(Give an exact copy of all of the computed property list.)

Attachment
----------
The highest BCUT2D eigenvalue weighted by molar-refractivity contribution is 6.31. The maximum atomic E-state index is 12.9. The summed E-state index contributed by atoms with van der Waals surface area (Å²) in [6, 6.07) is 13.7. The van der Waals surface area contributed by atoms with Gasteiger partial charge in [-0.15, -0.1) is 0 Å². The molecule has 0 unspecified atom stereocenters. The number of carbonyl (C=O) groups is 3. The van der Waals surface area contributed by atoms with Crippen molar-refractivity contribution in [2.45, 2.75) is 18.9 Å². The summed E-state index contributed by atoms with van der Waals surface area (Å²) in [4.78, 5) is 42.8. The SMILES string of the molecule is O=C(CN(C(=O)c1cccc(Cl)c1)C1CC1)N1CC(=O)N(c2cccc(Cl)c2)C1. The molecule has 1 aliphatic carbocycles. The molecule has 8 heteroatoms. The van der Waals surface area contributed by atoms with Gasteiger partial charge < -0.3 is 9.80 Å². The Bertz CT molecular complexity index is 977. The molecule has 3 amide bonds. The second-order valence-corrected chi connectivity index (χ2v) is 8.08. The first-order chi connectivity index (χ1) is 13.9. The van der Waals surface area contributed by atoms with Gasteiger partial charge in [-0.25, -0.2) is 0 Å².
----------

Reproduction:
The highest BCUT2D eigenvalue weighted by molar-refractivity contribution is 6.31. The maximum atomic E-state index is 12.9. The summed E-state index contributed by atoms with van der Waals surface area (Å²) in [6, 6.07) is 13.7. The van der Waals surface area contributed by atoms with Gasteiger partial charge in [-0.15, -0.1) is 0 Å². The molecule has 0 unspecified atom stereocenters. The number of carbonyl (C=O) groups is 3. The van der Waals surface area contributed by atoms with Crippen molar-refractivity contribution in [2.45, 2.75) is 18.9 Å². The summed E-state index contributed by atoms with van der Waals surface area (Å²) in [4.78, 5) is 42.8. The SMILES string of the molecule is O=C(CN(C(=O)c1cccc(Cl)c1)C1CC1)N1CC(=O)N(c2cccc(Cl)c2)C1. The molecule has 1 aliphatic carbocycles. The molecule has 8 heteroatoms. The van der Waals surface area contributed by atoms with Gasteiger partial charge < -0.3 is 9.80 Å². The Bertz CT molecular complexity index is 977. The molecule has 3 amide bonds. The second-order valence-corrected chi connectivity index (χ2v) is 8.08. The first-order chi connectivity index (χ1) is 13.9. The van der Waals surface area contributed by atoms with Gasteiger partial charge in [-0.25, -0.2) is 0 Å².